When this occurs, a cycle of testing will begin again to learn as much as possible about the recurrence. After testing is done, you and your doctor will talk about your treatment options. Often the treatment plan will include the therapies described above (such as chemotherapy and radiation therapy) but may be used in a different combination or given at a different pace. Your doctor may also suggest clinical trials that are studying new ways to treat this type of recurrent cancer.

People with recurrent cancer often experience emotions such as disbelief or fear. Patients are encouraged to talk with their health care team about these feelings and ask about support services to help them cope. Learn more about dealing with cancer recurrence.

Metastatic cervical cancer

If cancer has spread to another location in the body, it is called metastatic cancer. Patients with this diagnosis are encouraged to talk with doctors who are experienced in treating this stage of cancer, because there can be different opinions about the best treatment plan. Learn more about seeking a second opinion before starting treatment, so you are comfortable with the treatment plan chosen. This discussion may include clinical trials.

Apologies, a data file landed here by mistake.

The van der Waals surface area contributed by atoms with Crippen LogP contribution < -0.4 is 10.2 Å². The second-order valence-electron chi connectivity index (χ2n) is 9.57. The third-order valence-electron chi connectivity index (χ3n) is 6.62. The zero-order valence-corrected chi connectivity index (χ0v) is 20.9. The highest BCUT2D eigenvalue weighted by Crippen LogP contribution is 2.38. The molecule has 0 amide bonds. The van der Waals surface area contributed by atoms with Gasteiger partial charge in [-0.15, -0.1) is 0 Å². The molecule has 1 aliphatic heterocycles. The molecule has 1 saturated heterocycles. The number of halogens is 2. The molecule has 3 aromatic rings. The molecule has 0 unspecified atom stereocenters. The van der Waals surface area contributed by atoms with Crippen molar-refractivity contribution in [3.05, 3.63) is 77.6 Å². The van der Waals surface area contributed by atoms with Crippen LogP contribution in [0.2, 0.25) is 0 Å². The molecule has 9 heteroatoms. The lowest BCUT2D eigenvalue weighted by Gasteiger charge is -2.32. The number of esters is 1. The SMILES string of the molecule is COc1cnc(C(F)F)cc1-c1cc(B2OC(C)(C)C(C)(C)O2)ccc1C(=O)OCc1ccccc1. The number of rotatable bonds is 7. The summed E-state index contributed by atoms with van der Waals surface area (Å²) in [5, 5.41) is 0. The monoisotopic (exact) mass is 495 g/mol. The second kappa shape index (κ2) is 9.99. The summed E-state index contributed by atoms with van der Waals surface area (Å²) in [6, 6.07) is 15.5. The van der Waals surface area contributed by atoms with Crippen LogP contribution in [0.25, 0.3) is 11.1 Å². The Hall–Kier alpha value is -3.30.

Your health care team may recommend a treatment plan that includes a combination of palliative treatment with radiation therapy to relieve pain and other symptoms. Chemotherapy and surgery may be used to treat or remove newly affected areas both within the pelvic area and in other parts of the body. Supportive care will also be important to help relieve symptoms and side effects.

For many patients, a diagnosis of metastatic cancer can be very stressful and, at times, difficult to bear. Patients and their families are encouraged to talk about the way they are feeling with doctors, nurses, social workers, or other members of the health care team. It may also be helpful to talk with other patients, including through a support group.

If treatment fails

Recovery from cancer is not always possible. If treatment is not successful, the disease may be called advanced or terminal cancer.

This diagnosis is stressful, and this is difficult to discuss for many people. However, it is important to have open and honest conversations with your doctor and health care team to express your feelings, preferences, and concerns. The health care team is there to help, and many team members have special skills, experience, and knowledge to support patients and their families. Making sure a person is physically comfortable and free from pain is extremely important.

Palliative care given toward the end of a person’s life is called hospice care. You and your family are encouraged to think about where you would be most comfortable: at home, in the hospital, or in a hospice environment. Nursing care and special equipment can make staying at home a workable alternative for many families. Learn more about advanced cancer care planning.

After the death of a loved one, many people need support to help cope with the loss. Learn more about grief and bereavement.

Find out more about common terms used during cancer treatment.

© 2005-2014 American Society of Clinical Oncology (ASCO). All rights reserved worldwide.